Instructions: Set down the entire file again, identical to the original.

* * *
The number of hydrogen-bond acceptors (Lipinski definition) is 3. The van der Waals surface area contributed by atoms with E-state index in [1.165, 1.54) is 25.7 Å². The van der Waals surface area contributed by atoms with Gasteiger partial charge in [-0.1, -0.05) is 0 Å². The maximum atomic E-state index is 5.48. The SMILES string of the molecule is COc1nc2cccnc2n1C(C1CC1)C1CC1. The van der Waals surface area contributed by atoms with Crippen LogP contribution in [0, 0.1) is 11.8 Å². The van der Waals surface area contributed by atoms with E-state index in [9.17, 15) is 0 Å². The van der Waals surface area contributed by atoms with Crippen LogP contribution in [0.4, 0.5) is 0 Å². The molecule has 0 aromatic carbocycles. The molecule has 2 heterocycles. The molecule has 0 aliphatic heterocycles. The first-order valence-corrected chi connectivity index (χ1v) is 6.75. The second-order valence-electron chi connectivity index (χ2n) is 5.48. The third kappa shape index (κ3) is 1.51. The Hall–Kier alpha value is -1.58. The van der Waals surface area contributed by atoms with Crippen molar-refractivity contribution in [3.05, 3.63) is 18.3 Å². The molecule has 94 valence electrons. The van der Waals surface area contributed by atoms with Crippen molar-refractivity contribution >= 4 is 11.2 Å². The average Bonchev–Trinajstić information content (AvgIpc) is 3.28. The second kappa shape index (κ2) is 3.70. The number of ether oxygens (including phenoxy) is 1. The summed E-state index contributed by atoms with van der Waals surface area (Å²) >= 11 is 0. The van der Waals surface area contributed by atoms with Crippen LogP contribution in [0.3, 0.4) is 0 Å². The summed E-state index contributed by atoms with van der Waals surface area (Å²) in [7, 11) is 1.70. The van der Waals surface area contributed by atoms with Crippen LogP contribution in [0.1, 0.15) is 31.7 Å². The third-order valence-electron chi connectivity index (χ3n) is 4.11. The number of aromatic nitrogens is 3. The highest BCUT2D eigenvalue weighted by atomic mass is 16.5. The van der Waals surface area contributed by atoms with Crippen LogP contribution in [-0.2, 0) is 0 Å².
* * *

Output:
The number of hydrogen-bond acceptors (Lipinski definition) is 3. The van der Waals surface area contributed by atoms with E-state index in [1.165, 1.54) is 25.7 Å². The van der Waals surface area contributed by atoms with Gasteiger partial charge in [-0.1, -0.05) is 0 Å². The maximum atomic E-state index is 5.48. The SMILES string of the molecule is COc1nc2cccnc2n1C(C1CC1)C1CC1. The van der Waals surface area contributed by atoms with Crippen LogP contribution in [0, 0.1) is 11.8 Å². The van der Waals surface area contributed by atoms with E-state index in [9.17, 15) is 0 Å². The van der Waals surface area contributed by atoms with Crippen LogP contribution in [0.4, 0.5) is 0 Å². The molecule has 0 aromatic carbocycles. The molecule has 2 heterocycles. The molecule has 0 aliphatic heterocycles. The first-order valence-corrected chi connectivity index (χ1v) is 6.75. The second-order valence-electron chi connectivity index (χ2n) is 5.48. The third kappa shape index (κ3) is 1.51. The Hall–Kier alpha value is -1.58. The van der Waals surface area contributed by atoms with Crippen molar-refractivity contribution in [3.05, 3.63) is 18.3 Å². The molecule has 94 valence electrons. The van der Waals surface area contributed by atoms with Crippen molar-refractivity contribution >= 4 is 11.2 Å². The average Bonchev–Trinajstić information content (AvgIpc) is 3.28. The second kappa shape index (κ2) is 3.70. The number of ether oxygens (including phenoxy) is 1. The summed E-state index contributed by atoms with van der Waals surface area (Å²) >= 11 is 0. The van der Waals surface area contributed by atoms with Crippen LogP contribution in [0.3, 0.4) is 0 Å². The summed E-state index contributed by atoms with van der Waals surface area (Å²) in [7, 11) is 1.70. The van der Waals surface area contributed by atoms with Crippen LogP contribution in [0.1, 0.15) is 31.7 Å². The third-order valence-electron chi connectivity index (χ3n) is 4.11. The number of aromatic nitrogens is 3. The highest BCUT2D eigenvalue weighted by atomic mass is 16.5. The van der Waals surface area contributed by atoms with Crippen LogP contribution in [-0.2, 0) is 0 Å².